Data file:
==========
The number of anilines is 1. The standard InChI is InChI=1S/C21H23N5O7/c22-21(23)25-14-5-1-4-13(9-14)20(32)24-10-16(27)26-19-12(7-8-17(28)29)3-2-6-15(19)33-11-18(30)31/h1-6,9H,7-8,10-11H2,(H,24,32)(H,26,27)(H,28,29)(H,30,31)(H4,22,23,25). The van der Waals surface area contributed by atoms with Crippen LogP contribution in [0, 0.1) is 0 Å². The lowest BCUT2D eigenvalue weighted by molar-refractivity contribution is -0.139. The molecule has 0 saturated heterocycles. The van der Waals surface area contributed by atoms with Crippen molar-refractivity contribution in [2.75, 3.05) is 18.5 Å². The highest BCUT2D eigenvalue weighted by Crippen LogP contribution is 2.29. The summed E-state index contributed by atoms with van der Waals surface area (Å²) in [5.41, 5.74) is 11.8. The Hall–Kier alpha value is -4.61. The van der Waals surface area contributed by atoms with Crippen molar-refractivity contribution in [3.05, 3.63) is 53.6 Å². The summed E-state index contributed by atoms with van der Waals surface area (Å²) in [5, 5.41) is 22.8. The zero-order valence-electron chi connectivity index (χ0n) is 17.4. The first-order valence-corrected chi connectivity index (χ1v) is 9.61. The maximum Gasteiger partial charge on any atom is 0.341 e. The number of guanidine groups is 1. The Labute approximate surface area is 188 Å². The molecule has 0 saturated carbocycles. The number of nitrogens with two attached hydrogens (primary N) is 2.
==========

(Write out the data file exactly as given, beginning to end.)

The number of anilines is 1. The standard InChI is InChI=1S/C21H23N5O7/c22-21(23)25-14-5-1-4-13(9-14)20(32)24-10-16(27)26-19-12(7-8-17(28)29)3-2-6-15(19)33-11-18(30)31/h1-6,9H,7-8,10-11H2,(H,24,32)(H,26,27)(H,28,29)(H,30,31)(H4,22,23,25). The van der Waals surface area contributed by atoms with Crippen LogP contribution in [0, 0.1) is 0 Å². The lowest BCUT2D eigenvalue weighted by molar-refractivity contribution is -0.139. The molecule has 0 saturated heterocycles. The van der Waals surface area contributed by atoms with Crippen molar-refractivity contribution in [2.75, 3.05) is 18.5 Å². The highest BCUT2D eigenvalue weighted by Crippen LogP contribution is 2.29. The summed E-state index contributed by atoms with van der Waals surface area (Å²) in [5.41, 5.74) is 11.8. The Hall–Kier alpha value is -4.61. The van der Waals surface area contributed by atoms with Crippen molar-refractivity contribution in [3.05, 3.63) is 53.6 Å². The summed E-state index contributed by atoms with van der Waals surface area (Å²) in [5, 5.41) is 22.8. The zero-order valence-electron chi connectivity index (χ0n) is 17.4. The first-order valence-corrected chi connectivity index (χ1v) is 9.61. The maximum Gasteiger partial charge on any atom is 0.341 e. The number of guanidine groups is 1. The Labute approximate surface area is 188 Å². The molecule has 0 saturated carbocycles. The number of nitrogens with two attached hydrogens (primary N) is 2.